Climate Impacts and Non-Economic Loss and Damage
28 April 2023
In this blog series, SCIAF Head of Advocacy Ben Wilson explores the concept of Non-Economic Loss and Damage, sharing real-world examples in countries SCIAF supports and how SCIAF is working in coalition with partners in the Global South to pressure decision-makers to take urgent action.
The ‘losses and damages’ of climate change refer to the irreversible impacts of the climate crisis which cannot or have not been avoided by reducing our emissions or adapting to global temperature increases.
Loss of resources, goods and services can be defined in economic terms - but what about loss of life, health, personal possessions and cultural heritage? This is Non-Economic Loss and Damage (NELD) - far more difficult to quantify or measure.
The climate crisis is already causing suffering to millions of people across the world. The increasing intensity of floods, droughts, heatwaves, changing rainfall patterns and cyclones are devastating lives and livelihoods - and those in the Global South who have contributed to the crisis the least are being affected the most. In recent weeks, we have seen the devastation caused by Cyclone Freddy in Mozambique and Malawi, killing hundreds and displacing thousands. In recent years, we’ve seen regions slip into a food crisis precipitated by climate change, with food prices rocketing for the poorest, and people unable to grow food for themselves and their families due to increasingly arid and infertile pastures.
This is Loss and Damage.
Loss and Damage refers to the incurred impacts of climate change, which are already happening as a result of global warming, and which have not been (or perhaps cannot be) avoided by efforts to reduce our emissions or to adapt to a warming planet. Loss and Damage has risen up the global climate agenda in recent years, especially at COP26 in Glasgow, and then at COP27 in Egypt, when a breakthrough deal was achieved to establish a fund for Loss and Damage - something developing countries have been calling for 30 years.
Crucially, Loss and Damage is also about culpability; about who pays. If someone driving erratically crashed their car into your garden wall, who do you think should pay for the repairs? If they did it deliberately, knowing the risks, knowing what impact it would have on you, and yet did it anyway - wouldn't it be right that they should fit the bill? That is what Loss and Damage is also about. Countries and corporations mostly in the Global North have been knowingly polluting the atmosphere with greenhouse gases for decades, causing extensive harm to communities, mostly in the Global South, who have the lowest carbon footprint in the world. These communities have been footing the bill for the “losses and damages” of climate change that they did not cause.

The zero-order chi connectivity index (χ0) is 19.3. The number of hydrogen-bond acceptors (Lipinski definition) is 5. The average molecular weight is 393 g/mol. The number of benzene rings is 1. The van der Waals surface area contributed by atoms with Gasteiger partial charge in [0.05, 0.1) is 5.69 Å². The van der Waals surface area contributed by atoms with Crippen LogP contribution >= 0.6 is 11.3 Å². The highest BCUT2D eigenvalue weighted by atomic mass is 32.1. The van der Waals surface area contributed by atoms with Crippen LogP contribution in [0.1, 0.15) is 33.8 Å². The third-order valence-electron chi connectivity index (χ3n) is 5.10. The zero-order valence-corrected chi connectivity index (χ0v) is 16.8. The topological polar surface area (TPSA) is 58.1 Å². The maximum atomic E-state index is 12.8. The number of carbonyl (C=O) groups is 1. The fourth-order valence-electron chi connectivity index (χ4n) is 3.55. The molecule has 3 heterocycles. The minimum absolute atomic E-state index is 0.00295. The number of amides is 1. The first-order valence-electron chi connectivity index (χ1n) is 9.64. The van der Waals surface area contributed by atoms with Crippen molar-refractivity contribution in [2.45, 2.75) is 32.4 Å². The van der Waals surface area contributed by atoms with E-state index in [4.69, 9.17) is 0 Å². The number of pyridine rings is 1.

Some of these losses and damages can easily be quantified. When a road is destroyed by torrential rains and flood waters, we can calculate the rough cost of repairs. Likewise, damage to vital infrastructure such as electricity grids or water supply can be calculated, and economists can even model the knock-on effects in terms of reduced economic activity.
However, there are many impacts of climate change which cannot possibly be quantified in monetary terms. So-called “Non-Economic Loss & Damage” includes the basic needs for people to live with dignity, many of which are now being lost due to climate change, including access to health care, education, water and food, alongside precious things that are even harder to touch such as heritage, cultures, social cohesion, daily practices, identities and relationships. Whole species are threatened with extinction and human lives are already being lost.
At the UN, and across the world, there is now growing interest in Non-Economic Loss and Damage. There is a growing recognition that the new Loss and Damage Fund established at COP27 must address this issue, and that to do this, greater research and reflection is required to understand appropriate responses.
Non-Economic Loss & Damage is a clunky piece of terminology, but it touches on something very important. Fundamentally, it is about what we value as a global human family. For too long, the economic paradigm which underpins decisions of politicians and corporations across the world has only valued that which can have a price attached to it. This way of seeing the world has fuelled environmental destruction in pursuit of massive profits, a throwaway culture while millions go hungry, and an indifference towards global poverty.
As the world faces an impending climate catastrophe, one which our brothers and sisters globally are already seeing glimpses of, it is right that now we urgently reassess what has value and do all we can to preserve it. Addressing Non-Economic Loss & Damage, in a sense, can be a window into a more thorough reevaluation and recalibration of global systems that the world desperately needs.
This is part one of a series exploring the concept of non-economic loss & damage.